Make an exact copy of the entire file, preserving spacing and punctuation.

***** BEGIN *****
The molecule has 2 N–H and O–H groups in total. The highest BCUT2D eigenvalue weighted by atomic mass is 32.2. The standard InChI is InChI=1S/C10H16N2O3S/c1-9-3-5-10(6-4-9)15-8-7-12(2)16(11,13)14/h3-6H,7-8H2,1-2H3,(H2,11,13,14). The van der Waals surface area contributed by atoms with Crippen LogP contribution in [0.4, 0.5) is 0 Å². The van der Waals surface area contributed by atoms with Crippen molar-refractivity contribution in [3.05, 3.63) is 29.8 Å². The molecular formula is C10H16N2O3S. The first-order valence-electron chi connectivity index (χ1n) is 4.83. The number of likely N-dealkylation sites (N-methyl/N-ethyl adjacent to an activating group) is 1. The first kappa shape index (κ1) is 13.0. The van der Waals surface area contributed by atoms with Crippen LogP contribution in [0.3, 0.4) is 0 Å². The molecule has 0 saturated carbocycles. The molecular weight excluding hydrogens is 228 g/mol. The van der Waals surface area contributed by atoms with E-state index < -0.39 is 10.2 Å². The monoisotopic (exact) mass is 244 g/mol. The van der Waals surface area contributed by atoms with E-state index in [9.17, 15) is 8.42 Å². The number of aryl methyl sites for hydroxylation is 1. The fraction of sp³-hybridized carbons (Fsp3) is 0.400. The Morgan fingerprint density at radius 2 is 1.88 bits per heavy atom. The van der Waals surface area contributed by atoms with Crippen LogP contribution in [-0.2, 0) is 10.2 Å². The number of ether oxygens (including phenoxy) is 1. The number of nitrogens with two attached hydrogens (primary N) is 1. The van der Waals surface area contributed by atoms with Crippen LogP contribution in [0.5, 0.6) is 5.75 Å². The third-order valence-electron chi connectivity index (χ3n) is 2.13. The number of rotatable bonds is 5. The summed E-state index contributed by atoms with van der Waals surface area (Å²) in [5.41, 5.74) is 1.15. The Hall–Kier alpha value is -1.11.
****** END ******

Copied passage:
The molecule has 2 N–H and O–H groups in total. The highest BCUT2D eigenvalue weighted by atomic mass is 32.2. The standard InChI is InChI=1S/C10H16N2O3S/c1-9-3-5-10(6-4-9)15-8-7-12(2)16(11,13)14/h3-6H,7-8H2,1-2H3,(H2,11,13,14). The van der Waals surface area contributed by atoms with Crippen LogP contribution in [0.4, 0.5) is 0 Å². The van der Waals surface area contributed by atoms with Crippen molar-refractivity contribution in [3.05, 3.63) is 29.8 Å². The molecular formula is C10H16N2O3S. The first-order valence-electron chi connectivity index (χ1n) is 4.83. The number of likely N-dealkylation sites (N-methyl/N-ethyl adjacent to an activating group) is 1. The first kappa shape index (κ1) is 13.0. The van der Waals surface area contributed by atoms with Crippen LogP contribution in [0.3, 0.4) is 0 Å². The molecule has 0 saturated carbocycles. The molecular weight excluding hydrogens is 228 g/mol. The van der Waals surface area contributed by atoms with E-state index < -0.39 is 10.2 Å². The monoisotopic (exact) mass is 244 g/mol. The van der Waals surface area contributed by atoms with E-state index in [9.17, 15) is 8.42 Å². The number of aryl methyl sites for hydroxylation is 1. The fraction of sp³-hybridized carbons (Fsp3) is 0.400. The Morgan fingerprint density at radius 2 is 1.88 bits per heavy atom. The van der Waals surface area contributed by atoms with Crippen LogP contribution in [-0.2, 0) is 10.2 Å². The number of ether oxygens (including phenoxy) is 1. The number of nitrogens with two attached hydrogens (primary N) is 1. The van der Waals surface area contributed by atoms with Crippen LogP contribution in [0.5, 0.6) is 5.75 Å². The third-order valence-electron chi connectivity index (χ3n) is 2.13. The number of rotatable bonds is 5. The summed E-state index contributed by atoms with van der Waals surface area (Å²) in [5.41, 5.74) is 1.15. The Hall–Kier alpha value is -1.11.